What Really Makes Us Happy?

by Jan on April 11, 2011

“If the better elements of the mind which lead to order and philosophy prevail, then we can lead a life here in happiness and harmony, masters of ourselves.” — Plato, Greek Philosopher

When I read the quote above, I was inspired by the thought of happiness and harmony. Yes, that sounds wonderful. A master of myself? Sure! Does it sound like a like a lot of work? Is it worth pursuing?

I think it depends whether the payoff is worth it. For me, it is.

New York Times journalist David Brooks’ new book, “The Social Animal,” informs us of the latest in scientific knowledge. He explains, “We are primarily the products of thinking that happens below the level of awareness.”

Are we are a jumble of beliefs, attitudes and judgments in our unconscious mind?

Maybe so.

Brooks quotes impressive scientists as they set out to prove that “while the outer mind hungers for status, money and applause, the inner mind hungers for harmony and connection—those moments when self-consciousness fades away and a person is lost in a challenge, a cause, the love of another or the love of God.”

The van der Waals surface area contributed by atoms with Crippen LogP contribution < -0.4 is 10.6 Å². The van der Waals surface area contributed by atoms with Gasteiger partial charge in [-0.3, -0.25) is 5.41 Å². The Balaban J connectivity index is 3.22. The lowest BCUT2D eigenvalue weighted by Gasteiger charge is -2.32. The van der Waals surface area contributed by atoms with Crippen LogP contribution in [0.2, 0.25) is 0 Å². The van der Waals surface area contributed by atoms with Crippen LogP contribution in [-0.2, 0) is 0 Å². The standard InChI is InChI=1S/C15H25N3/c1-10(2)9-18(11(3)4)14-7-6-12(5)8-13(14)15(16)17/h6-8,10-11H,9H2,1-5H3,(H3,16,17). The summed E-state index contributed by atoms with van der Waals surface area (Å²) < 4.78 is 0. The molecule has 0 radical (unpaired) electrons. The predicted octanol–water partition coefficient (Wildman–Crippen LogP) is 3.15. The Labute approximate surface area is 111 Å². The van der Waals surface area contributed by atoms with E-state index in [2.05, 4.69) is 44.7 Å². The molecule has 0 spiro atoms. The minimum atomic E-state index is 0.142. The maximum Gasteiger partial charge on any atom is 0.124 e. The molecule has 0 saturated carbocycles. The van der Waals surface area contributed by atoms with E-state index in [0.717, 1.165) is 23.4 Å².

This resonates with me.

I have had both experiences—the inner and outer. Applause and status, at one time motivated me, but never brought me happiness and harmony. It is the inner work that has been the most fulfilling.

Unconditional Love
There was a time when I gave up hoping for a grandchild. I didn’t dwell on it, but I had given up the dream. It was one of the many places I had not put thoughts of HOPE.

Then came the birth of my grandchildren. I met each newborn a few hours after their birth. Nothing compares to the electric feeling that went through my body after taking them in my arms and holding their hand for the first time. As I spoke, welcoming them into our world, each of them turned to look me directly in the eyes, as if they really understood the role we would play in our lives together.

There is no rational explanation for the spontaneous depth of this love. It comes from a place of mystery, or what leading scientists call our unconscious mind — the place that few of us can fathom.

HOPE is not the only answer to the many conundrums in life, but for me, it is one of the easiest, surest and most accessible ways to open our hearts to what we most desire.

From my standpoint, HOPE is a virtue, an emotion and a clear, yet winding path to happiness and harmony.

•  What are your hopes for harmony and happiness?
•  Have you achieved them?

Please let me know.